Coincidentally enough the movie WARGAMES is playing and that is bringing back memories, too. I spent a lot of hours programming back then. And conquering the Tape Game Madness and the Minotaur before I got a few of the cartridges.
If it''d be possible to link it to this computer it might be worth putzing with. I always wondered if this would make the ideal solar powered computer due to its easy, and minimal, voltage requirements. With no inverters needed.
Soon I have to move all of that stuff to another, smaller, more compact storage space. I''ll have a chance to go through it then. I always had bad luck with the printers.
Actually my mother would probably be more comfortable using it as a WP than any IBM machine. Any suggestions what printer might work well with it? Quiet a must. My DMP-250 was so noisy I soldered together an extension cord using a 25 foot telephone cord for the serial port connector and bought the connectors from RS. Then I put the DMP-250 on another floor in the closet. Making paper, for school reports and papers, was one of the most important things back then. Now we''re trying to go paperlless! LOL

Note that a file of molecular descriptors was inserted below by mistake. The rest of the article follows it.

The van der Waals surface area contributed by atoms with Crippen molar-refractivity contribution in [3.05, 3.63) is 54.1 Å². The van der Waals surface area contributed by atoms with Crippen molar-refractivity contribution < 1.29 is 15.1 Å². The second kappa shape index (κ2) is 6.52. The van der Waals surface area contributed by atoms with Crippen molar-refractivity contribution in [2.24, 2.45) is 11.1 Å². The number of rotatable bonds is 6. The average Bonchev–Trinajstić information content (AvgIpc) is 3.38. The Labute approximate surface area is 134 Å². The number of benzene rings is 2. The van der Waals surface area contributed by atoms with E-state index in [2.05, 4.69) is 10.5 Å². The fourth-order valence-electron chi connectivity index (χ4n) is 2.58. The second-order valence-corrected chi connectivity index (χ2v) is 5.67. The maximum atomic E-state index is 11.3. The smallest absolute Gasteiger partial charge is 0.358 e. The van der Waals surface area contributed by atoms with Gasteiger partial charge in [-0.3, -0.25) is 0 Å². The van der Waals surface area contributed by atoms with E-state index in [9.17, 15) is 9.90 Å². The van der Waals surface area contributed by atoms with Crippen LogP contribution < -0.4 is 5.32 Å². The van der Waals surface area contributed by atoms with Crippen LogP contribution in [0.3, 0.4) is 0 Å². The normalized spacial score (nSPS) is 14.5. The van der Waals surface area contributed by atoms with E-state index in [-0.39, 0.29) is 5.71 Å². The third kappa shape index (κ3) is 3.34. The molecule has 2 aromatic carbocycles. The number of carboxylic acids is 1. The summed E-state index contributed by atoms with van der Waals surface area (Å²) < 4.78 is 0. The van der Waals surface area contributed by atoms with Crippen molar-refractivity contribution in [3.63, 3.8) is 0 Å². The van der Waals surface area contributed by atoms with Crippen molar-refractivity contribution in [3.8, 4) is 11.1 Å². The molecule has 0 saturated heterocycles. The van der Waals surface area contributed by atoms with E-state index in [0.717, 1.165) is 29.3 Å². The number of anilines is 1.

Sunday 4th July 2010
Tandy Radio Shack
BUILT IN LANGUAGE
Tandy (Microsoft) BASIC interpreter
QWERTY, calculator type keyboard
Motorola 6809 E
0.895 MHz (or 1.79 MHz)
4 KB (up to 64 KB)
max : 16 x 32, min : 16 x 8
Several graphic modes, max : 256 x 192 (with 2 colors)
SIZE / WEIGHT
36.9 (W) x 34.4 (D) x 9.4 (H) cm
Tape, RGB, Joystick (2), Monitor, Cardridge, Serial RS232